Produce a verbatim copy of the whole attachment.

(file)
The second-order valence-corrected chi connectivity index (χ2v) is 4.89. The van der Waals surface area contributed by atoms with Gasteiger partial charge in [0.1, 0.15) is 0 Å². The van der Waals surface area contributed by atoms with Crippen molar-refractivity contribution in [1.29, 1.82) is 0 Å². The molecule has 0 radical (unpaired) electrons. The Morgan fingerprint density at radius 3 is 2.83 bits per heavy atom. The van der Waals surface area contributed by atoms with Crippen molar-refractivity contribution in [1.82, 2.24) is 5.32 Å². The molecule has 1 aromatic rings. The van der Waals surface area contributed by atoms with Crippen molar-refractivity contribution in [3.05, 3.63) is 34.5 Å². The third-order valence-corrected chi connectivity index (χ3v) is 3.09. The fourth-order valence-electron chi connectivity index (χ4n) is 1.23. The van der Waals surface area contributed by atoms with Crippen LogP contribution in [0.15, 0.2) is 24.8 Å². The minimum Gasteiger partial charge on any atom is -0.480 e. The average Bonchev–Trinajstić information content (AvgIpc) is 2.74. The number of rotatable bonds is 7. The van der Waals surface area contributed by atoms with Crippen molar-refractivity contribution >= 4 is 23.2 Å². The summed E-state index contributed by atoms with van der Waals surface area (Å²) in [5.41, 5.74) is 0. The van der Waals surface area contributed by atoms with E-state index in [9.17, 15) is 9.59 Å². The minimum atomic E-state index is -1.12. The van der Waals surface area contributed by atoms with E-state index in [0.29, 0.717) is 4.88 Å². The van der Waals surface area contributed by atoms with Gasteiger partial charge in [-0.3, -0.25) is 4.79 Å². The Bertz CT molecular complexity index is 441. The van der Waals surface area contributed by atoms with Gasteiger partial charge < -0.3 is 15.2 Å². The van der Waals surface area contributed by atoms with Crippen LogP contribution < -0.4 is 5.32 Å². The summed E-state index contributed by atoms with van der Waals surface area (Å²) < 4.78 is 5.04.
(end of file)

The second-order valence-corrected chi connectivity index (χ2v) is 4.89. The van der Waals surface area contributed by atoms with Gasteiger partial charge in [0.1, 0.15) is 0 Å². The van der Waals surface area contributed by atoms with Crippen molar-refractivity contribution in [1.29, 1.82) is 0 Å². The molecule has 0 radical (unpaired) electrons. The Morgan fingerprint density at radius 3 is 2.83 bits per heavy atom. The van der Waals surface area contributed by atoms with Crippen molar-refractivity contribution in [1.82, 2.24) is 5.32 Å². The molecule has 1 aromatic rings. The van der Waals surface area contributed by atoms with Crippen molar-refractivity contribution in [3.05, 3.63) is 34.5 Å². The third-order valence-corrected chi connectivity index (χ3v) is 3.09. The fourth-order valence-electron chi connectivity index (χ4n) is 1.23. The van der Waals surface area contributed by atoms with Crippen LogP contribution in [0.15, 0.2) is 24.8 Å². The minimum Gasteiger partial charge on any atom is -0.480 e. The average Bonchev–Trinajstić information content (AvgIpc) is 2.74. The number of rotatable bonds is 7. The van der Waals surface area contributed by atoms with Crippen molar-refractivity contribution >= 4 is 23.2 Å². The summed E-state index contributed by atoms with van der Waals surface area (Å²) in [5.41, 5.74) is 0. The van der Waals surface area contributed by atoms with E-state index in [9.17, 15) is 9.59 Å². The minimum atomic E-state index is -1.12. The van der Waals surface area contributed by atoms with E-state index in [0.29, 0.717) is 4.88 Å². The van der Waals surface area contributed by atoms with Gasteiger partial charge in [-0.3, -0.25) is 4.79 Å². The Bertz CT molecular complexity index is 441. The van der Waals surface area contributed by atoms with Gasteiger partial charge < -0.3 is 15.2 Å². The van der Waals surface area contributed by atoms with Crippen LogP contribution < -0.4 is 5.32 Å². The summed E-state index contributed by atoms with van der Waals surface area (Å²) < 4.78 is 5.04.